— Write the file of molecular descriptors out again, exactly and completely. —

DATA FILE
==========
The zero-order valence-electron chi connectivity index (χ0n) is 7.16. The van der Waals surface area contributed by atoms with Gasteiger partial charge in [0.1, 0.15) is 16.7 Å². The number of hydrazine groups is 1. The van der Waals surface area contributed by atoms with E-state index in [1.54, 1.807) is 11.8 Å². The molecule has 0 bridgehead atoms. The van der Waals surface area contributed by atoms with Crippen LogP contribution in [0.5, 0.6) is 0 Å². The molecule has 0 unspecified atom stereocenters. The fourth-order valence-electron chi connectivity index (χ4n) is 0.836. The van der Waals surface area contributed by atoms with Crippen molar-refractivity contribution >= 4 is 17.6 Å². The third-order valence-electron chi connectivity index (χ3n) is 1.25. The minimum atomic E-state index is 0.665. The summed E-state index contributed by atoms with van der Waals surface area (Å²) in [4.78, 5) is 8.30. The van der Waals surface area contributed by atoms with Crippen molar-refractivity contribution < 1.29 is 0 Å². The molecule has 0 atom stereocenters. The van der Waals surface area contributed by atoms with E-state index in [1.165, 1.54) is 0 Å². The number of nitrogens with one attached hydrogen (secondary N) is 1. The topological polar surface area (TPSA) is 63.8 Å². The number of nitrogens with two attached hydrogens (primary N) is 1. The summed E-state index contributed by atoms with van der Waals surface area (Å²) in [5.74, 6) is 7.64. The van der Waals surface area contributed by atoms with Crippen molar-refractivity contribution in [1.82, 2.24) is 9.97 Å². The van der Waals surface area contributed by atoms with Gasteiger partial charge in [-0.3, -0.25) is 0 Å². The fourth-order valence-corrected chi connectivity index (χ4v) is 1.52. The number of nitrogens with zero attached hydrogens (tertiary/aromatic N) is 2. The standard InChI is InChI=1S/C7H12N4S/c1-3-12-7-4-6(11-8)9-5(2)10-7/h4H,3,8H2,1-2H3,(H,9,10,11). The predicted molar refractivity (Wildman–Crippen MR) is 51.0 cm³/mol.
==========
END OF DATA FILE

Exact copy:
The zero-order valence-electron chi connectivity index (χ0n) is 7.16. The van der Waals surface area contributed by atoms with Gasteiger partial charge in [0.1, 0.15) is 16.7 Å². The number of hydrazine groups is 1. The van der Waals surface area contributed by atoms with E-state index in [1.54, 1.807) is 11.8 Å². The molecule has 0 bridgehead atoms. The van der Waals surface area contributed by atoms with Crippen LogP contribution in [0.5, 0.6) is 0 Å². The molecule has 0 unspecified atom stereocenters. The fourth-order valence-electron chi connectivity index (χ4n) is 0.836. The van der Waals surface area contributed by atoms with Crippen molar-refractivity contribution >= 4 is 17.6 Å². The third-order valence-electron chi connectivity index (χ3n) is 1.25. The minimum atomic E-state index is 0.665. The summed E-state index contributed by atoms with van der Waals surface area (Å²) in [4.78, 5) is 8.30. The van der Waals surface area contributed by atoms with Crippen molar-refractivity contribution < 1.29 is 0 Å². The molecule has 0 atom stereocenters. The van der Waals surface area contributed by atoms with E-state index in [1.165, 1.54) is 0 Å². The number of nitrogens with one attached hydrogen (secondary N) is 1. The topological polar surface area (TPSA) is 63.8 Å². The number of nitrogens with two attached hydrogens (primary N) is 1. The summed E-state index contributed by atoms with van der Waals surface area (Å²) in [5.74, 6) is 7.64. The van der Waals surface area contributed by atoms with Crippen molar-refractivity contribution in [1.82, 2.24) is 9.97 Å². The van der Waals surface area contributed by atoms with Gasteiger partial charge in [-0.3, -0.25) is 0 Å². The fourth-order valence-corrected chi connectivity index (χ4v) is 1.52. The number of nitrogens with zero attached hydrogens (tertiary/aromatic N) is 2. The standard InChI is InChI=1S/C7H12N4S/c1-3-12-7-4-6(11-8)9-5(2)10-7/h4H,3,8H2,1-2H3,(H,9,10,11). The predicted molar refractivity (Wildman–Crippen MR) is 51.0 cm³/mol.